FIG. 10 is an exploded and partially cross sectional view of the handle and shaft of the golf club shown in FIG. 8 and showing how the handle is telescopically disposed on the shaft and how the shaft has indicia thereon for quickly informing the golfer about which length of handle is appropriate after the handle is telescoped to simulate the proper length of the club for the particular golfer;
FIG. 11 is a perspective view of a magnetic apparatus and having magnetic lines drawn to indicate that the magnetic handles of golf clubs will be attracted thereto and held thereto;
FIG. 12 is a partial exploded view of the apparatus of FIG. 11 showing how spaced apart magnets and wooden spacers are sandwiched between two steel bars for holding such bars together and inducing magnetic forces through them;
FIG. 13 is an enlarged, partial, cross sectional view taken along line 13--13 of FIG. 11;
FIG. 14 is a cross sectional view taken along line 14--14 of FIG. 13;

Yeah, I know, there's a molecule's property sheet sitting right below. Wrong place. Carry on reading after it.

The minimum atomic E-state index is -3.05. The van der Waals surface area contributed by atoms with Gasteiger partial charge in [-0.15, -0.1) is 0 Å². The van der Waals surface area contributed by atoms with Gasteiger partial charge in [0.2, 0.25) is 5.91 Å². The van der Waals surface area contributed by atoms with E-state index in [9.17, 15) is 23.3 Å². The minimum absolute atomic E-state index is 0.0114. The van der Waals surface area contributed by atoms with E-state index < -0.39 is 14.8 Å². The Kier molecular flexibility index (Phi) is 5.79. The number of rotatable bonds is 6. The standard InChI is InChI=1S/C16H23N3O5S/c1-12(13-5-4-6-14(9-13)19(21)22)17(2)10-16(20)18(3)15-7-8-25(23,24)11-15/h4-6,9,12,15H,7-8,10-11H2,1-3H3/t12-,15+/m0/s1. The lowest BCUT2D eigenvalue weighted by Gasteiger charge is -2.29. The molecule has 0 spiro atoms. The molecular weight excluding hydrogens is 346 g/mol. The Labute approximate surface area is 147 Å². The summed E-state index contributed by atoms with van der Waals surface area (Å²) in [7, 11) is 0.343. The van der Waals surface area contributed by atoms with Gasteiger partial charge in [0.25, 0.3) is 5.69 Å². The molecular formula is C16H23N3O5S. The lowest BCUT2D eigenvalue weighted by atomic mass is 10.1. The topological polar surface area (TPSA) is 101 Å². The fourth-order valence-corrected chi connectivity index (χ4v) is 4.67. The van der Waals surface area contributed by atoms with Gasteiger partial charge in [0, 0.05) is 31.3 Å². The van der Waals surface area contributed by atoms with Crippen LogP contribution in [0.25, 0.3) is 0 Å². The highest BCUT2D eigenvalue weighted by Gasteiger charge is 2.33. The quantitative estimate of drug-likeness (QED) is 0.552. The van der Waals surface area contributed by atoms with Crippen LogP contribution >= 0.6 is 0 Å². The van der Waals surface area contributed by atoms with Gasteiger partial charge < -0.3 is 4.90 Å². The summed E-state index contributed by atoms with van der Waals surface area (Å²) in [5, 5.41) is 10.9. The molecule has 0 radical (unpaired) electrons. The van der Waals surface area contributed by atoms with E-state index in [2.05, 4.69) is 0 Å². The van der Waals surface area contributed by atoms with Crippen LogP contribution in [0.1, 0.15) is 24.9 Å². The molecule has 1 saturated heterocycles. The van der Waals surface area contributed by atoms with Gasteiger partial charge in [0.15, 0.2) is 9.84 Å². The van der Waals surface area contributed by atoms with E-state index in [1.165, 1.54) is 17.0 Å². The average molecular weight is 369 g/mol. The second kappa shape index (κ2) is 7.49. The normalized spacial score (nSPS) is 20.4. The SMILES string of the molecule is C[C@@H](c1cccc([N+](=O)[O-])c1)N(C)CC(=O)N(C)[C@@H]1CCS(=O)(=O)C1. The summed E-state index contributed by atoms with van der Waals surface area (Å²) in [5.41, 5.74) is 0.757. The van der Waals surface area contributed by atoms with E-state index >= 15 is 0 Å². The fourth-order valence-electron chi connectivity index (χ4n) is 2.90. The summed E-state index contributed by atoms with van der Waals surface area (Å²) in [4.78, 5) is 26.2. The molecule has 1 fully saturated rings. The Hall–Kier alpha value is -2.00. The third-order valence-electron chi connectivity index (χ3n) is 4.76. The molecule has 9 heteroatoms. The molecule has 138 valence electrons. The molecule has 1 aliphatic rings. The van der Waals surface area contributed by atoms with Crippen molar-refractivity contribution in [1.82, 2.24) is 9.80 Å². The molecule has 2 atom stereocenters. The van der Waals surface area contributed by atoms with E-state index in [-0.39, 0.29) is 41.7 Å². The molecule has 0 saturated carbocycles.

FIG. 15 is a cross sectional view taken along line 15--15 of FIG. 13;
FIG. 16 is a perspective view of an alternate form of the invention from that shown in FIG. 1 but including the two major magnetic club holding features;
FIG. 17 is a top plan view of the platform or base of the a shown in FIG. 16;
FIG. 18 is a front view taken along line 18--18 of FIG. 17 and showing golf clubs in dashed lines being held by the magnetic devices thereof;
FIG. 19 is a side elevational view taken along line 19--19 of FIG. 18;
FIG. 20 is a cross sectional view taken along line 20--20 of FIG. 19 and also showing a portion of the platform broken away to show the orientation of the bar magnets disposed therein;
F 21 is a perspective view of a slat wall having slots or grooves therein for attaching golf club holding devices of FIGS. 11 and 12 therein;
FIG. 22 is a perspective view of the magnetic devices of FIG. 11 having brackets attached thereto for insertion in the slat wall of FIG. 21;
FIG. 23 is a cross sectional view taken along line 23--23 of FIG. 21 showing how metal brackets are magnetically attached to the magnetic devices of FIG. 1 and which also are held by gravity into the slots of the slat wall of FIG. 21;